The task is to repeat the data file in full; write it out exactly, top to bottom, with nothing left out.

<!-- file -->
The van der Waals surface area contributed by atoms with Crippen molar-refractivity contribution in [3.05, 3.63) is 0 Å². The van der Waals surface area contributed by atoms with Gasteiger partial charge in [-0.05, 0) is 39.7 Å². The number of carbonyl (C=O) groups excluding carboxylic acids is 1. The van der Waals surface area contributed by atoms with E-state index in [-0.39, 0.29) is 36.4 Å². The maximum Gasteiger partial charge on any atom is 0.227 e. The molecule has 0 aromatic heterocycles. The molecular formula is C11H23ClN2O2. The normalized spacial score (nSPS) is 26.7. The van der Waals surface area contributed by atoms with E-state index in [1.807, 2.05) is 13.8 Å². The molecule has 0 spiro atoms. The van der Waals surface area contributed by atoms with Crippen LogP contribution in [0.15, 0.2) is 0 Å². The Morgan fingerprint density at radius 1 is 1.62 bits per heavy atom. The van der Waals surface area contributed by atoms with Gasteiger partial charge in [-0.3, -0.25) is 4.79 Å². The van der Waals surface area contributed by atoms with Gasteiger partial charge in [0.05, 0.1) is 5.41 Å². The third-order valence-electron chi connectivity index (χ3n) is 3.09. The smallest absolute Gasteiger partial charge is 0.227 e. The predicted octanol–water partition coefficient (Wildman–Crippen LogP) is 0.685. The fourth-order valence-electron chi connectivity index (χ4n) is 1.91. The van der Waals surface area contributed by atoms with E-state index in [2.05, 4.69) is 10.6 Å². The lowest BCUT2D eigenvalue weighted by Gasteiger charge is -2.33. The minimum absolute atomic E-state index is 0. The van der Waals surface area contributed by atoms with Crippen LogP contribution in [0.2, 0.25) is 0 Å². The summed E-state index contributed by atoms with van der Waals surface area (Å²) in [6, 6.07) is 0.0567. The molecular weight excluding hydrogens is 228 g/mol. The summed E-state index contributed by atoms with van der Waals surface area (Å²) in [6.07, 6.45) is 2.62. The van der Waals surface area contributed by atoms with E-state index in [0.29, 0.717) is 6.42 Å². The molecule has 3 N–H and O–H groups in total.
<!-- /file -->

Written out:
The van der Waals surface area contributed by atoms with Crippen molar-refractivity contribution in [3.05, 3.63) is 0 Å². The van der Waals surface area contributed by atoms with Gasteiger partial charge in [-0.05, 0) is 39.7 Å². The number of carbonyl (C=O) groups excluding carboxylic acids is 1. The van der Waals surface area contributed by atoms with E-state index in [-0.39, 0.29) is 36.4 Å². The maximum Gasteiger partial charge on any atom is 0.227 e. The molecule has 0 aromatic heterocycles. The molecular formula is C11H23ClN2O2. The normalized spacial score (nSPS) is 26.7. The van der Waals surface area contributed by atoms with E-state index in [1.807, 2.05) is 13.8 Å². The molecule has 0 spiro atoms. The van der Waals surface area contributed by atoms with Crippen LogP contribution in [0.15, 0.2) is 0 Å². The Morgan fingerprint density at radius 1 is 1.62 bits per heavy atom. The van der Waals surface area contributed by atoms with Gasteiger partial charge in [-0.3, -0.25) is 4.79 Å². The van der Waals surface area contributed by atoms with Gasteiger partial charge in [0.05, 0.1) is 5.41 Å². The third-order valence-electron chi connectivity index (χ3n) is 3.09. The smallest absolute Gasteiger partial charge is 0.227 e. The predicted octanol–water partition coefficient (Wildman–Crippen LogP) is 0.685. The fourth-order valence-electron chi connectivity index (χ4n) is 1.91. The van der Waals surface area contributed by atoms with E-state index in [2.05, 4.69) is 10.6 Å². The lowest BCUT2D eigenvalue weighted by Gasteiger charge is -2.33. The minimum absolute atomic E-state index is 0. The van der Waals surface area contributed by atoms with Crippen LogP contribution in [0.2, 0.25) is 0 Å². The summed E-state index contributed by atoms with van der Waals surface area (Å²) in [6, 6.07) is 0.0567. The molecular weight excluding hydrogens is 228 g/mol. The summed E-state index contributed by atoms with van der Waals surface area (Å²) in [6.07, 6.45) is 2.62. The van der Waals surface area contributed by atoms with E-state index in [0.29, 0.717) is 6.42 Å². The molecule has 3 N–H and O–H groups in total.